Blair Harber’s 100 Targa Car AHX12
Page 5

August 18th Progress Report.

 I purchased this car from Rick Regan in British Columbia about five years ago, but it had been ravaged by racing, repairs and missing parts thru the years.  It did not come with several items such as the original engine, transmission, or rear axle.  The inner fenders were gone, and some of the chassis brackets had been cut off for lightening etc.  It did have some original body panels, and a very well preserved chassis.  The car had spent all of its life in the San Francisco area of California, and the frame was more solid than any of my three other BN1’s.  To restore this car properly with all of the correct components would be a very difficult challenge, and I know this all too well after completing chassis 138031 and AHX14.  I feel that in restoring this car as a purpose built race car for the Targa Newfoundland, it would be a fitting justice for this significant pre-production car that came out of the Warwick factory fifty years ago, and I feel that Donald and Geoffrey would have really liked it too.  When the company  decided that Donald Healey was too important and valuable an individual to continue with the risks to himself by driving in competition, his last racing event  was the Targa Florio.

 As with AHX-14, the chassis number of this car is documented in Geoffrey Healey’s book on “The Specials”  showing BN1L 134171 as build number AHX 12.  This original chassis number plate is shown before its removal from the chassis, and is now re-located to the firewall.

 The method of attaching the hardtop was a bit of a challenge.  A second rear shroud deck was used to form a stiffener for the lower profile of the hardtop and provide a more complete mounting system rather than relying on latches.  Dzeus fasteners hold it firmly to the rear shroud.

 Four adjustable over-centre latches with locks were used to clamp the hardtop to the windshield posts and inside of the door pillars.  The original battery cover was reproduced in two pieces of aluminum that closed in on the roll bar diagonal frame support.

 The exhaust system received a performance upgrade from the one used in Michael’s car last year.  We made a flange adapter for the two 2” diameters of the 100S exhaust manifold and made a quick exhaust transition into a 3” diameter and a nice smooth 90 degree sweep.  The chassis outrigger was relieved and capped to provide better road clearance and the O2 sensor was mounted after the sweep.   This will be used as an assist for engine tuning.

 I especially liked the muffler we got from Bicknell Racing Products.  Our company has been building complete bodies for their Dirt track racecars for over 10 years now with our computerized sheet metal fabricating services and have delivered well over 200 new ones this racing season alone.  This is a DIRT sanctioned muffler with a 3” inlet and outlet.  I guess they use such a simple interior so as to not confuse any exhaust gases as to where to go.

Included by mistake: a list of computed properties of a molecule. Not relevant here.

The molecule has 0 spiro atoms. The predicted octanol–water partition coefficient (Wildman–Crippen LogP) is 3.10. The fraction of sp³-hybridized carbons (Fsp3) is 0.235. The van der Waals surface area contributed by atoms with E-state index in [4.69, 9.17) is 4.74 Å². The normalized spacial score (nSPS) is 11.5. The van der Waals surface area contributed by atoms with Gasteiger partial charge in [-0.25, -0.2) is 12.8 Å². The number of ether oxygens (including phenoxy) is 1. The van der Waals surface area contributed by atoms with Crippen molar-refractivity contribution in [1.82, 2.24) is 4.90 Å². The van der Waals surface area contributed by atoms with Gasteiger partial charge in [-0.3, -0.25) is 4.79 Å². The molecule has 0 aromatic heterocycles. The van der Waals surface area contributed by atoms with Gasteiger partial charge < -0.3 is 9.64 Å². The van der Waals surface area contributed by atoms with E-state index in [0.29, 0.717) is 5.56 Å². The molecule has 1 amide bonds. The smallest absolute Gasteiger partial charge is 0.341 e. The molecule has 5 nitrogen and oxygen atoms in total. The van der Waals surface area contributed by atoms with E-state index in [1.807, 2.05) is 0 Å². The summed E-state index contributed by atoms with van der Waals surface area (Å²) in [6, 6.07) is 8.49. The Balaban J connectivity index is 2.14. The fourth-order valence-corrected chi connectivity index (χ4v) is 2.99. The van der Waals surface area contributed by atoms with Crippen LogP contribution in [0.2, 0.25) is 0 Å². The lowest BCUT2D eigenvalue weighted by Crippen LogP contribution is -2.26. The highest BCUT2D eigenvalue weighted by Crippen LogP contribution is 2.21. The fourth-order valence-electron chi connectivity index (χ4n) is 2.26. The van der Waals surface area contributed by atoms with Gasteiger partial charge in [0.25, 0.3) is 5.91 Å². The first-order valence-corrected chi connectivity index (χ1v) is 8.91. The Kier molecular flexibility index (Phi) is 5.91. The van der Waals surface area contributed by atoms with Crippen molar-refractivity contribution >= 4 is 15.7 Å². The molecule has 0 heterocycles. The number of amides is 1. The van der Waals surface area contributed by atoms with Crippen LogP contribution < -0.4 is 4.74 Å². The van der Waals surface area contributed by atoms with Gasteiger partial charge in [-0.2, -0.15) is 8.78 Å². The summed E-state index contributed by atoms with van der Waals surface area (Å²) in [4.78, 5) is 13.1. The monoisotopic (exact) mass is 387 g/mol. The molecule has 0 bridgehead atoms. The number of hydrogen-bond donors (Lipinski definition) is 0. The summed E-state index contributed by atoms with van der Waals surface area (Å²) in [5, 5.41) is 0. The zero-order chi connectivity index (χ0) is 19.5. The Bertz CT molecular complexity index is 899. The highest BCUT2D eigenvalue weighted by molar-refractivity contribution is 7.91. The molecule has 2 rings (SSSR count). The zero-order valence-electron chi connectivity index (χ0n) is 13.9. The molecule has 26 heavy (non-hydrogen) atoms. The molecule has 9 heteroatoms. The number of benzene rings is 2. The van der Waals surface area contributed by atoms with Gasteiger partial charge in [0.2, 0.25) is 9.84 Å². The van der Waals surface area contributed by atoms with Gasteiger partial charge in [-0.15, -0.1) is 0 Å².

The aluminum sump guard was added along with a variety of custom made brackets and shields.

 We have to give special thanks to Lou Cardilli (left) and Wayne Ford who helped conceive and create most of the custom fitting components for this car.  They put in a lot of hours making these parts, fitting them, and keeping the project on schedule.

 The car was then delivered to Rick Aiello for final fit-up, sanding, and painting.  Fortunately, he had addressed all of the major fitting problems several months ago.

 The lower panels were painted first in dark blue because they represented less masking area in comparison to the upper section.

 Rick gives us the first look at the finished product.  In view of what we had started with, even he was surprised as to how well it turned out.

 Over the next few days, Lou, Wayne, Rick, and myself solved the last of the fabrication and body challenges, and did the last touch-up.  Trim and interior was finished up along with the seat belt mounting system.

 The car is up and running at this point.  When the engine comes to life, you would swear it is a V8.  It absolutely roars.  We had to hurry to transport AHX-12 to Michael’s facilities just north of Toronto, so Lou found it necessary to put down a strip of rubber as he drove the car thru our plant to where the trailer is located.  (Good brakes too)

 On the way, I dropped in at Bicknell Racing Products and visited Pete Bicknell, his partner Randy Williamson, and our parts technical advisor Larry Lampman.   As you can see, Pete is a hands-on race car designer and builder who was hard at it even when I arrived there. They gave AHX-12  a complete look over.   This car is a real departure from their Dirt Track Modified race cars they build, but they were really impressed.    They put it on the electronic racing scales that show the independent weight on each of the four wheels.  The car is set on a flat and level 2” thick steel plate and scales are placed under each tire.  The results were as close to perfect balance as you could hope.  Total weight with roll bar system, and five relatively heavy wheels and tires ended up at 1977 pounds.  The front end weighs 5 lbs more than the rear, while the left side and right side weights are also within 5 lbs of each other.

 Just after 7:00pm I arrived at Precision Sportscar to hand the car back to Mike.  It really looks like a car now.  Mike has several tasks including wiring and chassis adjustments to do over the next 3 wks before the car is to be sent to Newfoundland.  Mike has a lot of evaluation and tuning to do as well as getting the intercom and rally gauges installed.   We feel that we are still very much on schedule as long as there aren’t any big surprises, so our fingers are crossed.

To be continued …………..

Blair Harber